Hindu Temple Architecture in the North
BY: ASHISH NANGIA
Lakshmana temple at Khajuraho
Aug 15, INDIA (SUN) Hindu temple architecture in the North of India.
In several areas, the painstakingly evolved theories of construction, the craftsmen and stonecutters’ skill, combined with the backing of a dynasty powerful enough to conceive and execute such a concept, all combined to produce temples of breathtaking glory, which remain unsurpassed to this day.
The Glory of Khajuraho
The sleepy town of Khajuraho is home to some of the finest examples of Hindu temple construction. Among the many temples that exist, most have been deserted. Hence Khajuraho is not a religious pilgrimage; rather it serves as a magnet for tourists from all over the world.
and graceful silhouettes that exceeds any preceding examples. But the most distinctive feature of the silhouette of a Khajuraho temple is without doubt its distinctive shikhara.
The effect of height of a temple till now was mitigated and compromised by the horizontal courses of stone used for construction. However, the shikharas at Khajuraho are really a composition of many mini-shikharas converging on the main spire. The resulting silhouette has been compared to a chain of mountains building up to its highest point.
The great Lingaraja at Bhubhaneswar
The temple city of Bhubhaneswar witnessed the construction of its biggest temple - the Great Lingaraja. As is evident from its name, the temple was dedicated to Shiva. Unlike the temples at Khajuraho, the ones in Bhubhaneswar are still active, the most famous example being the temple of Jagannath at Puri.
To accommodate the increasing number of pilgrims, a number of additions were made to the Lingaraja in subsequent years. The Nat Mandir, or Hall of Dance, and the Bhog Mandir, or the Hall of Offering, were the major ones. Unfortunately, these were rather unimaginative and had a detrimental effect on the silhouette of the Jagannath temple as a whole. Thus, though the Lingaraja is unsurpassed in its importance as a center of pilgrimage in Orissa, there are many smaller examples of temple construction that are far better architecturally.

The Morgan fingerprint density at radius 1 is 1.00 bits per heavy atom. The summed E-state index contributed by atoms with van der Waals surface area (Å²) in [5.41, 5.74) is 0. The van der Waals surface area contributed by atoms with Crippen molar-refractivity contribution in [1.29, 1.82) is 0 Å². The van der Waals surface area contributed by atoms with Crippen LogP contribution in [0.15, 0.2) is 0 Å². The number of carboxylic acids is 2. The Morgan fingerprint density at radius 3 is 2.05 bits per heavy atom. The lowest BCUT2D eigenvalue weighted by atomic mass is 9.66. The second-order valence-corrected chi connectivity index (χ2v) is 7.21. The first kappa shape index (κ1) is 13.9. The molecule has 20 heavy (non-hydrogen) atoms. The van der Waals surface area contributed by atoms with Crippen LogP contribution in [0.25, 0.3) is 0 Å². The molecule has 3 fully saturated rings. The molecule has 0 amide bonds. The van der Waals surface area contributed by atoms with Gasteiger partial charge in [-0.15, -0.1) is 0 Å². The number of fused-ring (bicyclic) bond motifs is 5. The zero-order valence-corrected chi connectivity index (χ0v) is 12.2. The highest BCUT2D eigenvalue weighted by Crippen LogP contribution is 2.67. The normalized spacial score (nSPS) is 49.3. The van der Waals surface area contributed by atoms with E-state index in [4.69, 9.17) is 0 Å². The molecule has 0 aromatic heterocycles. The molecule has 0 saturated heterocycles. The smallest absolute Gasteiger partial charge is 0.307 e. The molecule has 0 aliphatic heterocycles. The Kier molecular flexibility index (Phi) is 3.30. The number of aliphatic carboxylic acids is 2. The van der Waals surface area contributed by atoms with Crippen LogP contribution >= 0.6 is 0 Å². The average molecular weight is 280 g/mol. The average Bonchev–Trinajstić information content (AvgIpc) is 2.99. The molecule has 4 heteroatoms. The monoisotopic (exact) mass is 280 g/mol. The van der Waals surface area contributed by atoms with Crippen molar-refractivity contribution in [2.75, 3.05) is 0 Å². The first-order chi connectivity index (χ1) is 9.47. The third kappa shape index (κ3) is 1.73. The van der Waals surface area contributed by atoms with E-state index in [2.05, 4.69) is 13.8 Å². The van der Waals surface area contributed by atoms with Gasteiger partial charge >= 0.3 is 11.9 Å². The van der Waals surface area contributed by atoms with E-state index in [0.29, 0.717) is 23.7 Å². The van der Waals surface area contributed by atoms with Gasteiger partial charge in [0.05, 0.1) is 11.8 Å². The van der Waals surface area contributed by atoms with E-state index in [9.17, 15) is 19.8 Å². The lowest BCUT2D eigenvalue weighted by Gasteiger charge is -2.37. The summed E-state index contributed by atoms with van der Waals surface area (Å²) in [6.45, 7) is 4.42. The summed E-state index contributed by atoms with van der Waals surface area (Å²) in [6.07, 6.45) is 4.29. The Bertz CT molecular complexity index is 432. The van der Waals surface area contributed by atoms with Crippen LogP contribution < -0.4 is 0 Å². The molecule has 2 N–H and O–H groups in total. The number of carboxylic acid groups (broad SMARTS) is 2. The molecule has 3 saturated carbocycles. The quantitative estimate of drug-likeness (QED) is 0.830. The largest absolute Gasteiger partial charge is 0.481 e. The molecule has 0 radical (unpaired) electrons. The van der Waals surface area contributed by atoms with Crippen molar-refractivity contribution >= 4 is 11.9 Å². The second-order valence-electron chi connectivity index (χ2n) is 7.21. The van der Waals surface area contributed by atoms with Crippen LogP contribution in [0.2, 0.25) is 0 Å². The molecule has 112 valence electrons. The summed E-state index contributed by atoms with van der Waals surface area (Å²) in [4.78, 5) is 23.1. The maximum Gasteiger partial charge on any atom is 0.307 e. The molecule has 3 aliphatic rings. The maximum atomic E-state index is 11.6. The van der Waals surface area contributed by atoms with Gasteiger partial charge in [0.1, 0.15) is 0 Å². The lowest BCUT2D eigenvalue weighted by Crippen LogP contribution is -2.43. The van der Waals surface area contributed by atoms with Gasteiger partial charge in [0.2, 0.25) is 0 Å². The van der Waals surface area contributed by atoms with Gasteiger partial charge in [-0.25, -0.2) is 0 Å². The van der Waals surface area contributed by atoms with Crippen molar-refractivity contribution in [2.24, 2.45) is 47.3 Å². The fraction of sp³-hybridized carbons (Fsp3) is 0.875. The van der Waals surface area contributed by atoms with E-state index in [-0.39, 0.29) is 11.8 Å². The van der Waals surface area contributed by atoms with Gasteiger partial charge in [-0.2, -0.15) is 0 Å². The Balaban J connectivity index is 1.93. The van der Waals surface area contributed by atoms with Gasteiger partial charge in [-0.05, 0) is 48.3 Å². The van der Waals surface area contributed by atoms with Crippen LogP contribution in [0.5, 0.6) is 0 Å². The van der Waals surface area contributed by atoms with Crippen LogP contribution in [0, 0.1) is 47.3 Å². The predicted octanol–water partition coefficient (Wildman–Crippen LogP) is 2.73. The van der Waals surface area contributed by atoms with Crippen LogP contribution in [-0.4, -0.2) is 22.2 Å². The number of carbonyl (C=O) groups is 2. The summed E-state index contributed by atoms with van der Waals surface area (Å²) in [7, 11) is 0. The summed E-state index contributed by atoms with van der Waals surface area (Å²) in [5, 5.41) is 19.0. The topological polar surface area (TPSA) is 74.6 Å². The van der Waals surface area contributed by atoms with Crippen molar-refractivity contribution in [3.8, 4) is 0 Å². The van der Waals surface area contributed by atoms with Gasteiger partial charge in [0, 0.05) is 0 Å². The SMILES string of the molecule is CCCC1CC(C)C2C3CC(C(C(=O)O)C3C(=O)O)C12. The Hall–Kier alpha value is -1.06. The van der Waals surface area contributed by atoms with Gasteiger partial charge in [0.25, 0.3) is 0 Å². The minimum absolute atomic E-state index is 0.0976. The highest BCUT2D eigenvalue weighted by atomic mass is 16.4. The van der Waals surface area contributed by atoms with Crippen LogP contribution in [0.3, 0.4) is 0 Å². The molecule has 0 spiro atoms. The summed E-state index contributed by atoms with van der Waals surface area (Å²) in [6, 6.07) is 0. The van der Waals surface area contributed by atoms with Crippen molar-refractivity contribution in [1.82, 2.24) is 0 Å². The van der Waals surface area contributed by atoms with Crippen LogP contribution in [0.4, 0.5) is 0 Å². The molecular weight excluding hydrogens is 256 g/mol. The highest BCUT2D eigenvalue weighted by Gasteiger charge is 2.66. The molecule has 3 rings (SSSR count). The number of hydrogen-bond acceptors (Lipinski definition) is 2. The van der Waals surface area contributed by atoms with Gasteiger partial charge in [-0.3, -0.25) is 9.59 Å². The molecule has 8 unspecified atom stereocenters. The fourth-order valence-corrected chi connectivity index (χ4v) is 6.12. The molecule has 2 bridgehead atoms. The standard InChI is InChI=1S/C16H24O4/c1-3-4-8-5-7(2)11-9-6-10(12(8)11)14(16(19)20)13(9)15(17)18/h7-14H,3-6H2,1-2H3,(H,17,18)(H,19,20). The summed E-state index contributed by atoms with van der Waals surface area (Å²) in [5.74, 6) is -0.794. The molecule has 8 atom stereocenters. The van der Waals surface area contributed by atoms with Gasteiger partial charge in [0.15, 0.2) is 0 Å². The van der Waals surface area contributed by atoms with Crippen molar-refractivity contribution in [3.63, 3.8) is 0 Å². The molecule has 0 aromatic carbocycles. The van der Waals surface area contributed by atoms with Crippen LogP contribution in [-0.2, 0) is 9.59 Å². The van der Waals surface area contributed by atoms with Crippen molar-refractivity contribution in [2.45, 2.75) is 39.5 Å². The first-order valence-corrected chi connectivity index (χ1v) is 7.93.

Sun Temple at Konark
The Sun Temple, Konark
This temple, had it been successfully completed, would have been the biggest temple in India by far. Yet it seems that the conception of the structure exceeded the available structural skill. For even before completion, the foundation of the temple started sinking under the great weight above, and the 200 feet high shikhara could never be finished.
What remains of the temple now is the mandapa, which alone is colossal. The British walled up the interior of the mandapa with rubble to prevent its roof from collapsing.
From the outside, the Sun Temple is on a large platform, which has on its sides carved wheels. The whole temple was conceived as the vehicle of the Sun. The temple at Konark too is ultimately a triumph of sculpture, its great size no deterrent to the skilled stonecutters.
Great Wheel at Konark
The Sun Temple, Modhera
In the middle of the desert in Gujarat lie the haunting remains of what must have been one of the greatest temples of mediaeval India, the Sun Temple at Modhera. The most visible and famous ruin at Modhera is that of a ritualistic bathing tank in front of the Sun Temple. This tank, with its pattern of steps, has been the inspiration for many an architectural effort, even today. From this tank, a broad flight of steps goes up to the temple itself, through an ornate torana, or gateway.
The torana leads onto the mandapa that forms the heart of the temple. The shafts of the columns of this hall are exquisitely carved, almost embroidered. This temple is little more than a ruin now, yet the poignant remains are ample testimony to the magnificence that must have been the great Sun Temple of Modhera.
Sun Temple, Modhera
An Age Ends
Following the emergence of these magnificent temples, so ended the Mediaeval Period of temple construction in North India. By this time, raiding parties from across Afghanistan and Persia were beginning to seriously degrade the political stability of the region, with the result that no sustained architectural effort was ever possible again by the Hindu kingdoms of the North, up to the modern day.